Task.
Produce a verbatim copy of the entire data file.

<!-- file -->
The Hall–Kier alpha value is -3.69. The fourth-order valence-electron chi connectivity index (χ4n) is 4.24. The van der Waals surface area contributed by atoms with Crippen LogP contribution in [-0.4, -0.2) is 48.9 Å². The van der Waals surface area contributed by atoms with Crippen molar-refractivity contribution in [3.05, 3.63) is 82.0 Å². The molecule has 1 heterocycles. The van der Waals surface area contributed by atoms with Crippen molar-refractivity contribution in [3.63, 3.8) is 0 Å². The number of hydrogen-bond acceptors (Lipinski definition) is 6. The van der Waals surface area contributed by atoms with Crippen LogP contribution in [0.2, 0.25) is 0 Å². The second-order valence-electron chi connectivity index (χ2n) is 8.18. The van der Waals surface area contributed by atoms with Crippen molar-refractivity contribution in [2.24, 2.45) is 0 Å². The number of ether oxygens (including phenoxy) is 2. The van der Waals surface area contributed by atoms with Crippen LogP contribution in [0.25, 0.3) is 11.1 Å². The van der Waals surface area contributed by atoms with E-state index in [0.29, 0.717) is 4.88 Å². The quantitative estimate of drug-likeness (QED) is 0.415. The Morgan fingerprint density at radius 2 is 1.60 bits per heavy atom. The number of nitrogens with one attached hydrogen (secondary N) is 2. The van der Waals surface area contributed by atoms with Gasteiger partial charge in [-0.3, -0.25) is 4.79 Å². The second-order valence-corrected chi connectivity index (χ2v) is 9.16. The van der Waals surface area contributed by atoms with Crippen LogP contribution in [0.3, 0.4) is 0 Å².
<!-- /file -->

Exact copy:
The Hall–Kier alpha value is -3.69. The fourth-order valence-electron chi connectivity index (χ4n) is 4.24. The van der Waals surface area contributed by atoms with Crippen LogP contribution in [-0.4, -0.2) is 48.9 Å². The van der Waals surface area contributed by atoms with Crippen molar-refractivity contribution in [3.05, 3.63) is 82.0 Å². The molecule has 1 heterocycles. The van der Waals surface area contributed by atoms with Crippen molar-refractivity contribution in [3.63, 3.8) is 0 Å². The number of hydrogen-bond acceptors (Lipinski definition) is 6. The van der Waals surface area contributed by atoms with Crippen LogP contribution in [0.2, 0.25) is 0 Å². The second-order valence-electron chi connectivity index (χ2n) is 8.18. The van der Waals surface area contributed by atoms with Crippen molar-refractivity contribution in [2.24, 2.45) is 0 Å². The number of ether oxygens (including phenoxy) is 2. The van der Waals surface area contributed by atoms with Crippen LogP contribution in [0.25, 0.3) is 11.1 Å². The van der Waals surface area contributed by atoms with E-state index in [0.29, 0.717) is 4.88 Å². The quantitative estimate of drug-likeness (QED) is 0.415. The Morgan fingerprint density at radius 2 is 1.60 bits per heavy atom. The number of nitrogens with one attached hydrogen (secondary N) is 2. The van der Waals surface area contributed by atoms with Gasteiger partial charge in [-0.3, -0.25) is 4.79 Å². The second-order valence-corrected chi connectivity index (χ2v) is 9.16. The van der Waals surface area contributed by atoms with Crippen LogP contribution in [0.3, 0.4) is 0 Å².